Exercises

- Derive Equations (5.2) and (5.7).
- Prove that in the case of a central force varying inversely as the cube of the
distance,
- The orbit of a particle moving in a central field is a circle that passes
through the origin; that is,
, where . Show that the force law
is inverse fifth power. (Modified from Fowles and Cassiday 2005.)
- The orbit of a particle moving in a central field is the cardoid
, where . Show that the force law
is inverse fourth power.
- A particle moving in a central field describes a spiral orbit
, where , .
Show that the force law is inverse cube, and that varies logarithmically with .
Demonstrate that there are two other possible types of orbit in this force field, and give their
equations. (Modified from Fowles and Cassiday 2005.)
- A particle moves in the spiral orbit
, where . Suppose that increases linearly
with . Is the force acting on the particle central in nature? If not, determine how would have to
vary with in order to make the force central. Assuming that the force is central,
demonstrate that the particle's potential energy per unit mass is
- A particle moves under the influence of a central force per unit mass of the form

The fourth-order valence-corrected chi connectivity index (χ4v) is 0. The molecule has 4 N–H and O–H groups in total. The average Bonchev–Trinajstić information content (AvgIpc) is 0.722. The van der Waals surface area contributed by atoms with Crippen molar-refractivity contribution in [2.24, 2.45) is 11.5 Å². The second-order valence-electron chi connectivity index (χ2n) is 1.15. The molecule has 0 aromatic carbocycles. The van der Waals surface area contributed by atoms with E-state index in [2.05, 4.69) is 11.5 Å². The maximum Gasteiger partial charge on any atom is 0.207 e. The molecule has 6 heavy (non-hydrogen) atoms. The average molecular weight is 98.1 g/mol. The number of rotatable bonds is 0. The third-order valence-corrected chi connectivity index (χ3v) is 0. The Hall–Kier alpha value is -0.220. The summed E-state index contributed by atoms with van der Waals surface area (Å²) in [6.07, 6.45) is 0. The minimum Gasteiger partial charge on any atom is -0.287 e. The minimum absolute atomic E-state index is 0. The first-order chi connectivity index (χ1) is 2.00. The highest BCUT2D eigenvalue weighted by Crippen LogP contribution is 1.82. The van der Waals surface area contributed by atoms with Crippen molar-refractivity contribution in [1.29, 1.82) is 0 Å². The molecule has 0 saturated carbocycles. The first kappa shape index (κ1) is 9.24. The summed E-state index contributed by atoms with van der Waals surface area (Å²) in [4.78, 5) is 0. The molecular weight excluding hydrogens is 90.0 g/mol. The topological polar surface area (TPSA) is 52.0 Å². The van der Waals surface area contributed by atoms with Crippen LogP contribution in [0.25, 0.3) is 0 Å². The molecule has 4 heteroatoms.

- A particle moves in a circular orbit of radius in an attractive
central force field of the form
, where and .
Demonstrate that the orbit is only stable provided that .
- A particle moves in a circular orbit in an attractive
central force field of the form
, where . Show
that the orbit is unstable to small perturbations.
- A particle moves in a nearly circular orbit of radius under the action of the radial
force per unit mass
*apse line*, joining successive apse points, rotates in the same direction as the orbital motion through an angle each revolution. (From Lamb 1923.) - A particle moves in a nearly circular orbit of radius under the action of the central potential
per unit mass
- Suppose that the solar system were embedded in a tenuous uniform dust cloud. Demonstrate that the apsidal
angle of a planet in a nearly circular orbit around the Sun would be
- Consider a satellite orbiting around an idealized planet that takes the form of a uniform spheroidal mass
distribution of mean radius and ellipticity (where
). Suppose that the orbit
is nearly circular, with a major radius , and lies in the equatorial plane of the planet. The potential
energy per unit mass of the satellite is thus (see Chapter 3)